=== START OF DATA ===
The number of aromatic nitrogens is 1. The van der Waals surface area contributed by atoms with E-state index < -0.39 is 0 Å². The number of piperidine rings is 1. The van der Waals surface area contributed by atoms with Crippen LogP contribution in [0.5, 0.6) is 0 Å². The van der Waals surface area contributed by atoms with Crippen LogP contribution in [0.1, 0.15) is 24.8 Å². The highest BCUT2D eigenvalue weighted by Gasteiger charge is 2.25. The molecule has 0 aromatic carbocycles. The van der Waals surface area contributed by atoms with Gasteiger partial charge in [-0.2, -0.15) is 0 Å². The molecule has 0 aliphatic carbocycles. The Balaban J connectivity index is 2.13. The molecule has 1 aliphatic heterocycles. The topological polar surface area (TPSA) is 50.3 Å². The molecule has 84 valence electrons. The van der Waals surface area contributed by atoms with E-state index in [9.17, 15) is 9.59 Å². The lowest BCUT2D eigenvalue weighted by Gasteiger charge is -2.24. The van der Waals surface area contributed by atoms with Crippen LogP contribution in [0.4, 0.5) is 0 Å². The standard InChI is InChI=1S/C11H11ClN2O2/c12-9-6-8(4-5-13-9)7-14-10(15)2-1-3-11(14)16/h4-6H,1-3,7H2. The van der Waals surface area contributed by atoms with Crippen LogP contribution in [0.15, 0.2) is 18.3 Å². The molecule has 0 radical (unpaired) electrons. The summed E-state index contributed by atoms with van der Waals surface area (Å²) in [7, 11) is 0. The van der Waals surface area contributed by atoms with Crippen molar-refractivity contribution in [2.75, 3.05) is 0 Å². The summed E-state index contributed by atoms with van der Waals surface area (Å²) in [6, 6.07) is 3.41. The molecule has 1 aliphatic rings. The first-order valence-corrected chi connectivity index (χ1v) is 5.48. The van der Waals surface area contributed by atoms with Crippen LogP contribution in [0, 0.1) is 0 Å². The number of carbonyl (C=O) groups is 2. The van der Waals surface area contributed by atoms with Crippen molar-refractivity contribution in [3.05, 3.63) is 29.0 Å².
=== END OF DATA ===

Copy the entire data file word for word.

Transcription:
The number of aromatic nitrogens is 1. The van der Waals surface area contributed by atoms with E-state index < -0.39 is 0 Å². The number of piperidine rings is 1. The van der Waals surface area contributed by atoms with Crippen LogP contribution in [0.5, 0.6) is 0 Å². The van der Waals surface area contributed by atoms with Crippen LogP contribution in [0.1, 0.15) is 24.8 Å². The highest BCUT2D eigenvalue weighted by Gasteiger charge is 2.25. The molecule has 0 aromatic carbocycles. The van der Waals surface area contributed by atoms with Gasteiger partial charge in [-0.2, -0.15) is 0 Å². The molecule has 0 aliphatic carbocycles. The Balaban J connectivity index is 2.13. The molecule has 1 aliphatic heterocycles. The topological polar surface area (TPSA) is 50.3 Å². The molecule has 84 valence electrons. The van der Waals surface area contributed by atoms with E-state index in [9.17, 15) is 9.59 Å². The lowest BCUT2D eigenvalue weighted by Gasteiger charge is -2.24. The van der Waals surface area contributed by atoms with Crippen LogP contribution in [0.4, 0.5) is 0 Å². The standard InChI is InChI=1S/C11H11ClN2O2/c12-9-6-8(4-5-13-9)7-14-10(15)2-1-3-11(14)16/h4-6H,1-3,7H2. The van der Waals surface area contributed by atoms with Crippen LogP contribution in [0.15, 0.2) is 18.3 Å². The molecule has 0 radical (unpaired) electrons. The summed E-state index contributed by atoms with van der Waals surface area (Å²) in [7, 11) is 0. The van der Waals surface area contributed by atoms with Crippen molar-refractivity contribution in [2.75, 3.05) is 0 Å². The summed E-state index contributed by atoms with van der Waals surface area (Å²) in [6, 6.07) is 3.41. The molecule has 1 aliphatic rings. The first-order valence-corrected chi connectivity index (χ1v) is 5.48. The van der Waals surface area contributed by atoms with Crippen LogP contribution in [0, 0.1) is 0 Å². The number of carbonyl (C=O) groups is 2. The van der Waals surface area contributed by atoms with Crippen molar-refractivity contribution in [3.05, 3.63) is 29.0 Å².